Originally Posted by Wags
i saw some other thread where a guy did it. i'd rather you did not do it. but if you do i'm glad you're in canada and going to try it as i'd rather not have a pond habitat near me get destroyed...
Gad Zooks Fellows!
"The dirty dealer meant no harm."
I too am a firm proponent of Leave No Trace. That is why I chose hammock camping, and why only cook with an alky stove, and why I carry out everything I brought in. This is only in the thought stage, for goodness sake. It seems to me that if the stuff works as an insulator, why not use it. We are speaking hypothetically, of course, about harvesting five cat tails which reproduce like wildfire (see quote below).
"Seed production prolific; each spike may contain 117,000 to 268,000 tiny seeds. At maturity, the spike bursts under dry conditions, releasing the fruits. Each fruit has bristly hairs that aid in wind dispersal. When the fruit comes in contact with water, the pericarp opens rapidly, releasing the seed, which then sinks. In wet weather the fruits often fall to the ground in dense mats."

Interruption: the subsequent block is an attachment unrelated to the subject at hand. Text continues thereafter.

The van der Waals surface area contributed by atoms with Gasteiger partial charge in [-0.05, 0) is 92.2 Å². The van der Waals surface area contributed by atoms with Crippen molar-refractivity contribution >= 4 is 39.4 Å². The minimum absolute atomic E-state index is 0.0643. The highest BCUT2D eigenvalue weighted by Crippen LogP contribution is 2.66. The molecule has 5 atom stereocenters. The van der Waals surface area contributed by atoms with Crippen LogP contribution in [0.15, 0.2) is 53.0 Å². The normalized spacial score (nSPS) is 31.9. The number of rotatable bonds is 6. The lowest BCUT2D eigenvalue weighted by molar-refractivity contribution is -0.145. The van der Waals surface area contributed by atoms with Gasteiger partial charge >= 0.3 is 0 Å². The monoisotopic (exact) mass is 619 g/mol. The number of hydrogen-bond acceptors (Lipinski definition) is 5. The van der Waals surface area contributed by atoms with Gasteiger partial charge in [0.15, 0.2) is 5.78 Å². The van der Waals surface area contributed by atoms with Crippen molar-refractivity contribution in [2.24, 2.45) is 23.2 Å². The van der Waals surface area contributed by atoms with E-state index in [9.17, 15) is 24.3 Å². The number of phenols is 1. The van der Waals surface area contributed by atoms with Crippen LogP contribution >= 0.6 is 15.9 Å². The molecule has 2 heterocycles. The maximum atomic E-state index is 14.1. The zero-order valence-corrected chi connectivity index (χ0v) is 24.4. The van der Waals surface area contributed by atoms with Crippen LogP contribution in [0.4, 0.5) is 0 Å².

Now, balance that quote with the one below regarding the harvest of goose down:
"To obtain feathers and down at the time of slaughter, the normal process is to first scald the geese in hot water (60-68°C) for 1-3 minutes. The coarse feathers of the wing and tail are then removed by hand with the remainder of the feathers and down removed either by a plucking machine or by hand. The feathers are then dried and this is normally done in large commercial tumble dryers. For small amounts, the feathers are spread and stirred frequently to facilitate their drying." Lovely.
Talk about "leave no trace". Yikes. How many dead geese does it take to make a top quilt?
If cat tail down was as good as goose down and I had to choose between the two, I'm pretty certain I would feel no guilt in going with the cat tails. But it's all hypothetical anyway...